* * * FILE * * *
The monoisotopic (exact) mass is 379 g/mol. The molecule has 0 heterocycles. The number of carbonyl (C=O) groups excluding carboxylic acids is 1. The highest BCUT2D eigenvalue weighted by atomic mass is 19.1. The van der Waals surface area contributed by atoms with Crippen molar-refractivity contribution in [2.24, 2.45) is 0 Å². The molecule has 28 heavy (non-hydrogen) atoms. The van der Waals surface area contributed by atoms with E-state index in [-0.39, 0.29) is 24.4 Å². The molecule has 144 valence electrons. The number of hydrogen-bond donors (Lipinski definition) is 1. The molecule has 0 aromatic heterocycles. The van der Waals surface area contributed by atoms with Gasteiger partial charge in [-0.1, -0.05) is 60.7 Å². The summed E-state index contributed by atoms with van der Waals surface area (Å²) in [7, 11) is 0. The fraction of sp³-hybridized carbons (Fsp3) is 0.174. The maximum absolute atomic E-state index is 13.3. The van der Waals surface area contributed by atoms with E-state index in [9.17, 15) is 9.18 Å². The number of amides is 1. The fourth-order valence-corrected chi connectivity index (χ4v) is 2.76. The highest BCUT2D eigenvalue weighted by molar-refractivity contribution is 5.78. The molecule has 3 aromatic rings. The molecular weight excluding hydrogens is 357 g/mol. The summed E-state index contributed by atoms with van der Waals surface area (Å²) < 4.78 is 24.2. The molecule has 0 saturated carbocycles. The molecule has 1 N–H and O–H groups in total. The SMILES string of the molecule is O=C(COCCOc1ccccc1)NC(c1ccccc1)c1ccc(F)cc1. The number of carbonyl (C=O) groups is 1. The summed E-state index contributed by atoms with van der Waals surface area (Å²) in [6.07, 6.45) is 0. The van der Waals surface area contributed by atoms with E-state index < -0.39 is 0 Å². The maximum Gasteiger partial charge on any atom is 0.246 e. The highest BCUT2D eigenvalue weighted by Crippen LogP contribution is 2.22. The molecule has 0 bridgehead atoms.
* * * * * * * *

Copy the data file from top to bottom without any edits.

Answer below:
The monoisotopic (exact) mass is 379 g/mol. The molecule has 0 heterocycles. The number of carbonyl (C=O) groups excluding carboxylic acids is 1. The highest BCUT2D eigenvalue weighted by atomic mass is 19.1. The van der Waals surface area contributed by atoms with Crippen molar-refractivity contribution in [2.24, 2.45) is 0 Å². The molecule has 28 heavy (non-hydrogen) atoms. The van der Waals surface area contributed by atoms with E-state index in [-0.39, 0.29) is 24.4 Å². The molecule has 144 valence electrons. The number of hydrogen-bond donors (Lipinski definition) is 1. The molecule has 0 aromatic heterocycles. The van der Waals surface area contributed by atoms with Gasteiger partial charge in [-0.1, -0.05) is 60.7 Å². The summed E-state index contributed by atoms with van der Waals surface area (Å²) in [7, 11) is 0. The fraction of sp³-hybridized carbons (Fsp3) is 0.174. The maximum absolute atomic E-state index is 13.3. The van der Waals surface area contributed by atoms with E-state index in [9.17, 15) is 9.18 Å². The number of amides is 1. The fourth-order valence-corrected chi connectivity index (χ4v) is 2.76. The highest BCUT2D eigenvalue weighted by molar-refractivity contribution is 5.78. The molecule has 3 aromatic rings. The molecular weight excluding hydrogens is 357 g/mol. The summed E-state index contributed by atoms with van der Waals surface area (Å²) < 4.78 is 24.2. The molecule has 0 saturated carbocycles. The molecule has 1 N–H and O–H groups in total. The SMILES string of the molecule is O=C(COCCOc1ccccc1)NC(c1ccccc1)c1ccc(F)cc1. The number of carbonyl (C=O) groups is 1. The summed E-state index contributed by atoms with van der Waals surface area (Å²) in [6.07, 6.45) is 0. The van der Waals surface area contributed by atoms with E-state index < -0.39 is 0 Å². The maximum Gasteiger partial charge on any atom is 0.246 e. The highest BCUT2D eigenvalue weighted by Crippen LogP contribution is 2.22. The molecule has 0 bridgehead atoms.